If we are to have any chance of keeping global warming below two degrees, we have to wean ourselves of gas. So at face value the plan to convert Leeds to a hydrogen city looks like a great idea. However, since hydrogen does not naturally exist anywhere on Earth, whenever someone proposes it in relation to climate change, we need to be very sceptical.
The environmentally friendly way of producing hydrogen is to use electricity generated from renewables to separate water into hydrogen and oxygen. More electricity can then be used to compress the hydrogen into a liquid for storage and transportation. There is a reason that nobody does this on a commercial scale – it provides far less energy than it takes; and this makes it unprofitable. Put simply, we are better off using electricity directly to do the things we might do with hydrogen.
The Leeds proposal is less green. It aims to create a hydrogen processing plant and insert this into the existing gas infrastructure. Natural (methane) gas will be separated into hydrogen and carbon dioxide at the processing plant. The hydrogen will be pumped into people’s houses through the existing gas pipelines. The carbon dioxide will then be captured and stored.
As with hydrogen, when someone mentions carbon capture and storage (CCS), we need to be sceptical – in this case, because CCS is a future technology. We understand in theory how CCS might be done, but in practice, the storage component is a nightmare since we need to find a means of storing a gas (always a problem due to diffusion) in a sealed containment where it needs to stay for centuries to come. Nobody knows how to do this profitably.
There are also questions about the way methane gas is obtained. Although the UK government has wishfully described methane gas as a clean fuel (methane is actually a far more potent greenhouse gas than carbon dioxide), if it leaks – and it often does – its impact is worse than coal. NASA satellites recently located a much larger than expected concentration of methane gas above the central USA – broadly above the areas where fracking has been concentrated. Whether this is a direct result of fracking or whether it is due to leakage from pipelines and railway tanks is unclear. However, this kind of leakage raises questions about the green credentials of any process that depends upon natural gas, since leaking methane into the atmosphere is worse than burning it!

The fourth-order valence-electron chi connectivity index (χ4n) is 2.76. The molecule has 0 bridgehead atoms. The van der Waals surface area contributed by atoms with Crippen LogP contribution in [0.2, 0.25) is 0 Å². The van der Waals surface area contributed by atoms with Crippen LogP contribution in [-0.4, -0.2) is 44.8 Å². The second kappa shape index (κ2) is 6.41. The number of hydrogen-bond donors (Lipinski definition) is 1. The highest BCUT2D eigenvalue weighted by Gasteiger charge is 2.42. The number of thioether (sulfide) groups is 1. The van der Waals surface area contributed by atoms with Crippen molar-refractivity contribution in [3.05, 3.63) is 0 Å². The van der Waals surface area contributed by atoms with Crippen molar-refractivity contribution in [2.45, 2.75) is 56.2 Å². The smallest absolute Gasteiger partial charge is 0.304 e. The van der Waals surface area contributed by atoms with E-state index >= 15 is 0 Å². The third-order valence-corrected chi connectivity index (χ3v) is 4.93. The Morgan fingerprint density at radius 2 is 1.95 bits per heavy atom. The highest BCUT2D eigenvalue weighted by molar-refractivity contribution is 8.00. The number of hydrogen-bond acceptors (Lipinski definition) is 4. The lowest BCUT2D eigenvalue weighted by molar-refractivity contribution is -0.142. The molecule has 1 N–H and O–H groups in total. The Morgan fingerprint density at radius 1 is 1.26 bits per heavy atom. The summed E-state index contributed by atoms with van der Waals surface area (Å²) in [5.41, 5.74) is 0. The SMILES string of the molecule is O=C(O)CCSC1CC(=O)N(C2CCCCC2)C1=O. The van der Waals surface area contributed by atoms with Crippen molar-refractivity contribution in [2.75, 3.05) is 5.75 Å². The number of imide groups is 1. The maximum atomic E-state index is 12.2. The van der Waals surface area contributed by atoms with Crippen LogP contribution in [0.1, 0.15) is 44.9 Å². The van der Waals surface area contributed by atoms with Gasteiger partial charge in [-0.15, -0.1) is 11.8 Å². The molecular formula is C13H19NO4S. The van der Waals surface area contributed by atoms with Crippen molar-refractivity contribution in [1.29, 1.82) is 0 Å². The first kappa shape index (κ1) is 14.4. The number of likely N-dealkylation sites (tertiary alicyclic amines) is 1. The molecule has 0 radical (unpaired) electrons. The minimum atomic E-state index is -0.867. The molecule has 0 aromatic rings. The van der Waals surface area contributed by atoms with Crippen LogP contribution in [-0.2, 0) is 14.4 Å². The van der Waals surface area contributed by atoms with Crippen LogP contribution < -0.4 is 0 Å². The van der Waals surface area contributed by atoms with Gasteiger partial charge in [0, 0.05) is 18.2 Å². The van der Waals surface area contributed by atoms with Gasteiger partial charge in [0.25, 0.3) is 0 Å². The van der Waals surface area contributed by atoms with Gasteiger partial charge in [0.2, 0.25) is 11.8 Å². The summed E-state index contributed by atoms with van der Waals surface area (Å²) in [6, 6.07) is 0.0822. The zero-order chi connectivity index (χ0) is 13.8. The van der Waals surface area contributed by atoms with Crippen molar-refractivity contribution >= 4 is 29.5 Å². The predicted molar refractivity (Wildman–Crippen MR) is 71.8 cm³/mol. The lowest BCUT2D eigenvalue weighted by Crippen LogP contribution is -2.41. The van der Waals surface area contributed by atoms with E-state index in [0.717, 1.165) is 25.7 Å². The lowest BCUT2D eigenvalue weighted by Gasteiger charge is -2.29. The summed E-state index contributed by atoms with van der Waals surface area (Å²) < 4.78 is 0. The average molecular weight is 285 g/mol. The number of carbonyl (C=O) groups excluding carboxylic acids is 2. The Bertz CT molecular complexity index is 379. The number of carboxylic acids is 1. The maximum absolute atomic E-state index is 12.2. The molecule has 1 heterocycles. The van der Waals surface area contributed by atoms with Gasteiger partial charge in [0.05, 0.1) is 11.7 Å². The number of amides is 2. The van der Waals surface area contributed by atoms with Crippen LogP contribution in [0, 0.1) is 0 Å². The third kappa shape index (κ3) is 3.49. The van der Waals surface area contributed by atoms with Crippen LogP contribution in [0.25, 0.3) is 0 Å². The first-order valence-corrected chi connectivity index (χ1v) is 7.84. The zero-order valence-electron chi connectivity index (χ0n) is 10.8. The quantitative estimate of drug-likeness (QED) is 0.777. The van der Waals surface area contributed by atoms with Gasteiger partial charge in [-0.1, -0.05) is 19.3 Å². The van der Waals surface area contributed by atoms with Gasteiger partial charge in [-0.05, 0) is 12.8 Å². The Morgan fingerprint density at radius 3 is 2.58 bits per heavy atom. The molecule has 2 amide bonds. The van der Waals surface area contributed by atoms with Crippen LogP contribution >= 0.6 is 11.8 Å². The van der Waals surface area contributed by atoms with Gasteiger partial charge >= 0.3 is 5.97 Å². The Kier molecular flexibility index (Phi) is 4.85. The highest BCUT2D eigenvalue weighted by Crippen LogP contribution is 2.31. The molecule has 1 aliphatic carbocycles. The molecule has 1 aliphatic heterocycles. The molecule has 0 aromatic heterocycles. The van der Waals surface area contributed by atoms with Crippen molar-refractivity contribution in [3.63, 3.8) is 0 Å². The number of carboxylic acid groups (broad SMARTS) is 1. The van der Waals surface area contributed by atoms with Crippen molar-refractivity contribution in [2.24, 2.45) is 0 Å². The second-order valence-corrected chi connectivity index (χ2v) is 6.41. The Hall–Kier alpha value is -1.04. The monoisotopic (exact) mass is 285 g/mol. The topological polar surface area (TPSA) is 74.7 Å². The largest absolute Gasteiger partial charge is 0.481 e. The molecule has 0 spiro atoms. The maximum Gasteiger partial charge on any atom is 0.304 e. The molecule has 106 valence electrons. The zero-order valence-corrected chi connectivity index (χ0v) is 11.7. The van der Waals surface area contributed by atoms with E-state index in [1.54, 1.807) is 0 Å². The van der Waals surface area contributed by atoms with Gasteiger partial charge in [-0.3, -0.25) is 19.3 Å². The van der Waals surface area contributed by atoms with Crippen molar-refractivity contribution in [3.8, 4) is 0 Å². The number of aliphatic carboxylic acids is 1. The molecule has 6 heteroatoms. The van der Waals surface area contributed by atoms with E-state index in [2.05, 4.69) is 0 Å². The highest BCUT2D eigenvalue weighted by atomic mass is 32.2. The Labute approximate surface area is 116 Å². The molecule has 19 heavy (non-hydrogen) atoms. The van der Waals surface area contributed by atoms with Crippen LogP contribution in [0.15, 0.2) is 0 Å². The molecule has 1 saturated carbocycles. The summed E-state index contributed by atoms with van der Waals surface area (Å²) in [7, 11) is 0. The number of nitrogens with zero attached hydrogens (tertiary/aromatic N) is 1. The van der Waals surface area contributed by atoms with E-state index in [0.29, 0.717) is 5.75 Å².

The Leeds proposal is an exercise in “prior investment”. What we actually need to do is to write off the UK’s domestic gas infrastructure – not least because, following the collapse of North Sea gas production, imported gas is going to get expensive, and what gas we can afford will be needed for electricity generation. However, because the infrastructure is already in place, and thousands of homes and businesses are connected to it, scrapping it would be highly disruptive. So, instead, we seek to dream up ways of making the existing infrastructure do things it was never designed to do – in this case attempting to convert an environmentally toxic infrastructure into a clean one. Inevitably this costs a lot of money – the Leeds scheme claims £2bn; but the carbon storage component (if doable at all) is likely to be much higher – and takes time and resources that would be better employed elsewhere.
For the £2bn in the Leeds proposal, we could provide at least 150,000 homes (probably a lot more given the economies of scale) with rooftop solar pv and solar thermal systems, an air source heat pump system, and a halogen electric cooking hob – removing the need for gas altogether. Alternatively, by using the £2bn in the form of means tested grants for these alternatives to gas, we could rapidly wean an entire city off gas and onto clean electricity. And crucially, we could do it using technologies that are already in existence and for sale today.